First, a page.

Network LAN Design and STP

Answered Question
Jan 29th, 2010

Hello all,

I've recently acquired a couple of Catalyst 3560 10/100/1000 switches and am trying to implement some layer 2 redundancy with STP.

I've uploaded a document showing 5 switches, using only 3 vlans.

I would like to know if this implementation of STP is correct, and if it allows for optimal redundancy.

Please feel free to point out any errors, or suggestions on how I could improve my topology.

These switches will eventually go into a production network, and I want to make sure I have it right.

I have this problem too.
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Correct Answer by Jon Marshall about 6 years 10 months ago

nelson.garcia wrote:

Hello all,

I've recently acquired a couple of Catalyst 3560 10/100/1000 switches and am trying to implement some layer 2 redundancy with STP.

I've uploaded a document showing 5 switches, using only 3 vlans.

I would like to know if this implementation of STP is correct, and if it allows for optimal redundancy.

Please feel free to point out any errors, or suggestions on how I could improve my topology.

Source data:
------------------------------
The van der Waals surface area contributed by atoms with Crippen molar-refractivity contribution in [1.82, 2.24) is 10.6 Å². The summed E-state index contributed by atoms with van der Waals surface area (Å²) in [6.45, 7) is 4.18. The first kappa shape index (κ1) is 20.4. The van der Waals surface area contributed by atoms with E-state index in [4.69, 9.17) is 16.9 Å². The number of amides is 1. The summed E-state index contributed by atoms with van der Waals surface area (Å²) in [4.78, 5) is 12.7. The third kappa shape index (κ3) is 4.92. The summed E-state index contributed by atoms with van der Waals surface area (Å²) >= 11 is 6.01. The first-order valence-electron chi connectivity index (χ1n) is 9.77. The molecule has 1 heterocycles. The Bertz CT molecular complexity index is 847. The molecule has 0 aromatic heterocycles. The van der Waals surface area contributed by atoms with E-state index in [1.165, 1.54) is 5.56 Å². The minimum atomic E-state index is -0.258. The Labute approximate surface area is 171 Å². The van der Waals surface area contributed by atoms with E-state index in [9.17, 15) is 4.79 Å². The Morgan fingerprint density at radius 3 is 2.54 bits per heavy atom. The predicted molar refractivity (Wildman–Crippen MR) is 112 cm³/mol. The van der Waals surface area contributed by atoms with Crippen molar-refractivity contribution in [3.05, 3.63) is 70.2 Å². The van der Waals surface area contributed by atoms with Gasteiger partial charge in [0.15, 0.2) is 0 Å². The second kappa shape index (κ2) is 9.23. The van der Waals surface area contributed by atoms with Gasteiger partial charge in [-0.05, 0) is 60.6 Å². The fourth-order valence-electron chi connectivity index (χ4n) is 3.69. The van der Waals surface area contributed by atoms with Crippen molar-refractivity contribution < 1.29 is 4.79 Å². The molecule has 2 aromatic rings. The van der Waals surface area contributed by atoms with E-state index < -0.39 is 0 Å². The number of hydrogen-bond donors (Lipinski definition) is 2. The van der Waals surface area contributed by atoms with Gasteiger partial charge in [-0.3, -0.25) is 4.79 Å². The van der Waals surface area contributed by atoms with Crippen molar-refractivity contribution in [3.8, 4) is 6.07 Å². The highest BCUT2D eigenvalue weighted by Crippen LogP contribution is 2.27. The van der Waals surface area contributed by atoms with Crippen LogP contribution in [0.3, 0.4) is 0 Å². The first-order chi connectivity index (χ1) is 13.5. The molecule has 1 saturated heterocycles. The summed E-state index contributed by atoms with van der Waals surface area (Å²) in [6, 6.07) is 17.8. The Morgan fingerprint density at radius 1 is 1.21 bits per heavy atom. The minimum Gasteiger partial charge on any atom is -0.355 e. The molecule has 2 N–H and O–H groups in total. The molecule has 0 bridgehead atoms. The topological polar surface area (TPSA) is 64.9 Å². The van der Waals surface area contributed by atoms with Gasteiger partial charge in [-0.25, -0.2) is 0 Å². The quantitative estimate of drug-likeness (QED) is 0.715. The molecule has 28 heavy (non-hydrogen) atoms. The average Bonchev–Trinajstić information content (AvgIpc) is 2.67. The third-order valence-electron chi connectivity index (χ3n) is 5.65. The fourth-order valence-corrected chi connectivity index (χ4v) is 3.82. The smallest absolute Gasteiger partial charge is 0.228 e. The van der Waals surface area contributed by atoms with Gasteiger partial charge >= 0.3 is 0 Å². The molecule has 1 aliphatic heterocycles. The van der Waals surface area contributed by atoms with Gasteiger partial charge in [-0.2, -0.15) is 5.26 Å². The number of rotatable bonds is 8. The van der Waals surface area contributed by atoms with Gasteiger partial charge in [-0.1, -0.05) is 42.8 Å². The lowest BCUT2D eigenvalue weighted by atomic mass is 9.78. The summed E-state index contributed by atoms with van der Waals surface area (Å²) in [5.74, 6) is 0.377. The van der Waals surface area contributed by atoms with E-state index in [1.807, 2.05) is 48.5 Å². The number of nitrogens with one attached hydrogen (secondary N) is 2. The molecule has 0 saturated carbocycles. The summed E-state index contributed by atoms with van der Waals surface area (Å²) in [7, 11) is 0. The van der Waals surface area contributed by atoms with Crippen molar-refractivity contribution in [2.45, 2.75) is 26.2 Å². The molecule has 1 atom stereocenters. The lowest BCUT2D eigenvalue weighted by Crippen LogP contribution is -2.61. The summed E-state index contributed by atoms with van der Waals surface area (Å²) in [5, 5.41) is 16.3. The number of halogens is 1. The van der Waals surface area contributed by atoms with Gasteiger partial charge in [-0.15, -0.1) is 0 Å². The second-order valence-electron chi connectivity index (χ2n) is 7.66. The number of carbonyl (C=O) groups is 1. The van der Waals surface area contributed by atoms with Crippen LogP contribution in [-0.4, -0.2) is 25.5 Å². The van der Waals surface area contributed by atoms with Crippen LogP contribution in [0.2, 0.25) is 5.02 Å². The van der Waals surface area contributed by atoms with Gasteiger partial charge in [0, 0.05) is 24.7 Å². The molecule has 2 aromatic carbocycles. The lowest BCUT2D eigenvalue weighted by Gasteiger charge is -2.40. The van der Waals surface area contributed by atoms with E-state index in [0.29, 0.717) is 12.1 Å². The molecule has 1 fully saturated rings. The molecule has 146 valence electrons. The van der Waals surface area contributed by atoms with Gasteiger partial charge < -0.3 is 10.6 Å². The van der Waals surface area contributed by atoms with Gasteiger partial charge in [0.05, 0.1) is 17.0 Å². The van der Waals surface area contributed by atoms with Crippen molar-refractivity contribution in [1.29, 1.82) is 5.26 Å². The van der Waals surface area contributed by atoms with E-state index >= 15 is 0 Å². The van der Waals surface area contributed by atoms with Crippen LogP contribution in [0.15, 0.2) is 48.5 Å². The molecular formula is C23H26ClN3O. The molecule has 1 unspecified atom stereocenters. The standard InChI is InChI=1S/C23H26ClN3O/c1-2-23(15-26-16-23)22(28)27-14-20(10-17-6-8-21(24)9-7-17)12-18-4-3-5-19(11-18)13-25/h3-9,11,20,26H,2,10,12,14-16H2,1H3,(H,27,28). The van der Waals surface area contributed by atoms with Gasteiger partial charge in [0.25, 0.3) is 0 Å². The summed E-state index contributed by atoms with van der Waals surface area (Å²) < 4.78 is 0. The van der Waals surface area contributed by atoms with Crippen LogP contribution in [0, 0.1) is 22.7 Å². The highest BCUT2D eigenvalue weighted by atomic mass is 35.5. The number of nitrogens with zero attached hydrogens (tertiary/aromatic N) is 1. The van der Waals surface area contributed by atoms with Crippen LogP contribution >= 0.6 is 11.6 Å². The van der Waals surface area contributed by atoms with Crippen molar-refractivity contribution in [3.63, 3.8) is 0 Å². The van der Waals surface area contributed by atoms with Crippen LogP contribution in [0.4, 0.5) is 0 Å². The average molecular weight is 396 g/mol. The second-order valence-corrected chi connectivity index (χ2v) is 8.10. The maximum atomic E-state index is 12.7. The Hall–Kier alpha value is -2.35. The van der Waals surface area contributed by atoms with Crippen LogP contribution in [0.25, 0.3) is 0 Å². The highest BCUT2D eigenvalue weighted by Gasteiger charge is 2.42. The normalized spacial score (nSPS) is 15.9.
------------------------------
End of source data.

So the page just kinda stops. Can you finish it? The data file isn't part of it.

These switches will eventually go into a production network, and I want to make sure I have it right.

Nelson

Personally i think there are too many interconnections here and too many squares as opposed to triangles. What i would do is to make both 48 3560 switches STP root and secondary. Then connect each 24 port 3560 to both 48 port switches. There is no need to interconnect the 24 port switches and it just adds complexity without adding any extra redundancy.

Setting it up this way will also make it easier to troubleshoot.

Jon

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Correct Answer
Jon Marshall Fri, 01/29/2010 - 09:16

nelson.garcia wrote:

Hello all,

I've recently acquired a couple of Catalyst 3560 10/100/1000 switches and am trying to implement some layer 2 redundancy with STP.

I've uploaded a document showing 5 switches, using only 3 vlans.

I would like to know if this implementation of STP is correct, and if it allows for optimal redundancy.

Please feel free to point out any errors, or suggestions on how I could improve my topology.

These switches will eventually go into a production network, and I want to make sure I have it right.

Nelson

Personally i think there are too many interconnections here and too many squares as opposed to triangles. What i would do is to make both 48 3560 switches STP root and secondary. Then connect each 24 port 3560 to both 48 port switches. There is no need to interconnect the 24 port switches and it just adds complexity without adding any extra redundancy.

Setting it up this way will also make it easier to troubleshoot.

Jon

nelson.garcia Fri, 01/29/2010 - 09:30

Jon, after drawing up your diagram I did notice that it is indeed less complex.

I compared my diagram to yours and saw that it was almost similar, except that the 24 ports had interconnections to each other as well, maybe that was over doing it a bit?